The original station building was built in 1886 on completion of the Wellington and Manawatu Company’s railway line. Coaches linked it with the town, over a mile westward. After a fire in 1910, New Zealand Railways constructed the present building, designed by George Troup. Its stockyards, post office and refreshment rooms were the beginning of a second town centre, ‘Ōtaki Railway’. From 1919, Wellington’s town milk supply travelled daily from the nearby Rāhui dairy factory. After World War II, a burgeoning market garden industry made the station yards a hive of activity. Several times a week growers loaded their produce on wagons bound for markets from Wellington to New Plymouth. However, road competition led to its closure in 1987 and the building fell into disrepair. With the help of a community trust the station was restored (1999) and still serves commuters.
Site of the Battle of Haowhenua – c1834 Opposite 216 Te Waka Road, Te Horo
Haowhenua was one of the biggest inter-tribal battles in the southern North Island. In 1834, Ngāti Ruanui and Taranaki iwi, in particular Ngāti Tupaea and Ngāti Haumia hapū, arrived in the Ōtaki district in the migration called Te Heke Hauhaua. An over-population of the area led to insufficient food and other resources. Tawake, a Te Āti Awa chief, was caught stealing food by Ngati Raukawa and was killed. The main body of Te Āti Awa marched north to avenge his death, and engaged Ngāti Raukawa, their former allies, near the fortified Rangiuru Pā close to the Ōtaki river mouth. Ngāti Raukawa, led by their chief Te Rauparaha, was besieged for many months in Rangiuru.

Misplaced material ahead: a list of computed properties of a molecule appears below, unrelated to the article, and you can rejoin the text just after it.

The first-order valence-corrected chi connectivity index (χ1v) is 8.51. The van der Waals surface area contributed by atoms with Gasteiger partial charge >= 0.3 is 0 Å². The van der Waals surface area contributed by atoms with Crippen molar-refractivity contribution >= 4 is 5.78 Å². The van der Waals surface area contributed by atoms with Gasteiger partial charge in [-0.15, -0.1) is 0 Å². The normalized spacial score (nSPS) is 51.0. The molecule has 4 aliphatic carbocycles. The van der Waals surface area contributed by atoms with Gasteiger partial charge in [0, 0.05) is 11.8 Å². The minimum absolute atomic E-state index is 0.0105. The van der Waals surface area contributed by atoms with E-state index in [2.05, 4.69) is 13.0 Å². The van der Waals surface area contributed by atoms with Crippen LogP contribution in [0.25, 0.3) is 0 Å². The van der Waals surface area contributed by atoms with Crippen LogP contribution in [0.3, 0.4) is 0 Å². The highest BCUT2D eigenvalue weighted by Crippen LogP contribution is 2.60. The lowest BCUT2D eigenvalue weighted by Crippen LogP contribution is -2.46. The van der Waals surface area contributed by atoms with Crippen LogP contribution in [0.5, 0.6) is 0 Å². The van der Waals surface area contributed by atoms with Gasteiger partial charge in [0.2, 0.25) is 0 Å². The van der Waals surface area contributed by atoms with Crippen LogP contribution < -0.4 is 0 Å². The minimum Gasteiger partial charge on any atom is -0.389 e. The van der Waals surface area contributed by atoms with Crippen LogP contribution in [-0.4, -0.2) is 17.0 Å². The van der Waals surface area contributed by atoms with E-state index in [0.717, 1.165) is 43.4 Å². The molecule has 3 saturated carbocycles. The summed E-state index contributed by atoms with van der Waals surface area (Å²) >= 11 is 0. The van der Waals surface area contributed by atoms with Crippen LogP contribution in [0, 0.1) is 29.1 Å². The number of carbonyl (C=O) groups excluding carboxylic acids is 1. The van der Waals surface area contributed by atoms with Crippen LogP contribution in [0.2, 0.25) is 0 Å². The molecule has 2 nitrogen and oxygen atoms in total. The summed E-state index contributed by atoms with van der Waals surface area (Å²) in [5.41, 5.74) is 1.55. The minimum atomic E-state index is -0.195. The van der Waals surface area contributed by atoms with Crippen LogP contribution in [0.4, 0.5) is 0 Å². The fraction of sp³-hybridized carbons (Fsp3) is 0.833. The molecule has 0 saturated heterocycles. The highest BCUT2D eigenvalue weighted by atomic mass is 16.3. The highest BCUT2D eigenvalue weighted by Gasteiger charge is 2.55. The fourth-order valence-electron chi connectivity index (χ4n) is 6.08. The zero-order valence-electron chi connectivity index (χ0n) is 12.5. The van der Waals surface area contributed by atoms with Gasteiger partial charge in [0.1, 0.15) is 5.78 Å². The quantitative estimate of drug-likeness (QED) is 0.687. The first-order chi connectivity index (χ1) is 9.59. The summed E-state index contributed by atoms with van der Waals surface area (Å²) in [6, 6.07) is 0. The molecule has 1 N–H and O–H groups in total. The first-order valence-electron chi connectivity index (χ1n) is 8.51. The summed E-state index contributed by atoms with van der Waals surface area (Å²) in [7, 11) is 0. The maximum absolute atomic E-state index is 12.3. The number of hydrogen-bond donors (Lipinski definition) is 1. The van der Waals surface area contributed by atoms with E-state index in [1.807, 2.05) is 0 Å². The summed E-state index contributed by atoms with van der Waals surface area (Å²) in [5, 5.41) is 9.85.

Te Rauparaha sent a message to specific northern tribes asking for help, which enabled him in return to besiege Te Āti Awa in nearby Paakaakutu Pā. Te Āti Awa retreated to Haowhenua, south of the Ōtaki river. Prolonged fighting with muskets around the pā followed, with neither side gaining any advantage. Many important chiefs on both sides were killed. Finally, peace was made and marriages were arranged to seal the peace, the tribes dispersed, and new tribal boundaries were drawn from Manawatu to Pukerua Bay